You're like, oh, man, these people are calling from over there. And I just wish I could just go through this phone and be over there, you know? It's an overwhelming feeling of sadness.

Seth Freed Wessler

This is Luis Roldan. He grew up in Orange County, California, got into some gang-related trouble, missed a court date, and got deported. And he says what makes these calls hard is that people call when they're out doing stuff, American stuff, running errands, driving, shopping. Sometimes they're waiting in line at fast food drive-throughs, ordering hamburgers or whatever. Like this lady.

Luis Roldan

She called about her internet working. Oh, I'm just sitting here in the drive-through at Taco Bell. I'm like, oh man, are you kidding me? They have no Taco Bell here. It's just taco right here. There's no Bell. It's just taco. [LAUGHS]

Seth Freed Wessler

What is it about Taco Bell?

Luis Roldan

I don't know. American food itself. Jack in the Box, In-N-Out, Burger King, Carl's Jr. I mean, how many times I remember going through drive-throughs, you know?

Seth Freed Wessler

Luis isn't kidding. This came up again when I went out with him and his call center friends. We were eating at the best taqueria I've ever been to in my life. And this guy from North Carolina said, yeah, he also really misses Taco Bell.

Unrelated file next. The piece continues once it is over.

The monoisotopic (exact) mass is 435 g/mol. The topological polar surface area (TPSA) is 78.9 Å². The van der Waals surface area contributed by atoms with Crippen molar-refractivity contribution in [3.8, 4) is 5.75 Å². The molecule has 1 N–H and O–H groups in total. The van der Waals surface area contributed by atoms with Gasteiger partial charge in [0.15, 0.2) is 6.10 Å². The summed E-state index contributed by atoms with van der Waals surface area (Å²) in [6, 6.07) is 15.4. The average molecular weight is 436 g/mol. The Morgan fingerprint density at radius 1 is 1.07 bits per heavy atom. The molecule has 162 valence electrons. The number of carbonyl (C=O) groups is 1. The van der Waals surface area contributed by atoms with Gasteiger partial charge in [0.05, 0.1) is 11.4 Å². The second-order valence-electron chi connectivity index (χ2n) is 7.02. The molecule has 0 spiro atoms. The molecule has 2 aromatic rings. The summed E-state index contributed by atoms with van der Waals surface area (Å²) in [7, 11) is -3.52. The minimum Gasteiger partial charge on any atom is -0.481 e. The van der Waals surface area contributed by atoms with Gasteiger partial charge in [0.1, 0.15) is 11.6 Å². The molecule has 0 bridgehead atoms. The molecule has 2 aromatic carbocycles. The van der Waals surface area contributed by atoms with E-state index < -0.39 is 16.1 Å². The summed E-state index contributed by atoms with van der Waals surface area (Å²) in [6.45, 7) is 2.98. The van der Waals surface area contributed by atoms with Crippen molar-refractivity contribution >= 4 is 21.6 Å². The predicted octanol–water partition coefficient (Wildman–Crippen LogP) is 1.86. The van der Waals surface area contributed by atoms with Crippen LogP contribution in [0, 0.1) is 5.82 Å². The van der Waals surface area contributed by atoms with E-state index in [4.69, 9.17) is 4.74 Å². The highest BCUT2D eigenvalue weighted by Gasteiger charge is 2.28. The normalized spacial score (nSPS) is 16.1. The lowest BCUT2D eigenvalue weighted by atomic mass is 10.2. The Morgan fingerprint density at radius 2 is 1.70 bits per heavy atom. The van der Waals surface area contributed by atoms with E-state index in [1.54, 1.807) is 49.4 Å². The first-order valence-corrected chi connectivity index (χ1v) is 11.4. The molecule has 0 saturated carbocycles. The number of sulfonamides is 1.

Man

Actually, I do. I'm going to be honest, I do. I don't know, it's just a different flavor. It's the States flavor. You know you're in the States.

Seth Freed Wessler

Luis says sometimes it messes with his head, hanging out with people who remind him of his friends in the States. And then speaking English all day to customers in an office that looks like a cheesy American startup. There's a ping-pong table outside the cafeteria. Walls are painted neon green.

Luis Roldan

I don't know. I'm taking a call, and I'm just thinking, ah, I'm going to go home. And I look out the window, and the Mexican flag's right in front of me. Pwish. Reality just melts. And I can't believe I'm in Mexico City. I even say, what the hell am I doing here? I can't believe I'm in Mexico City.

Seth Freed Wessler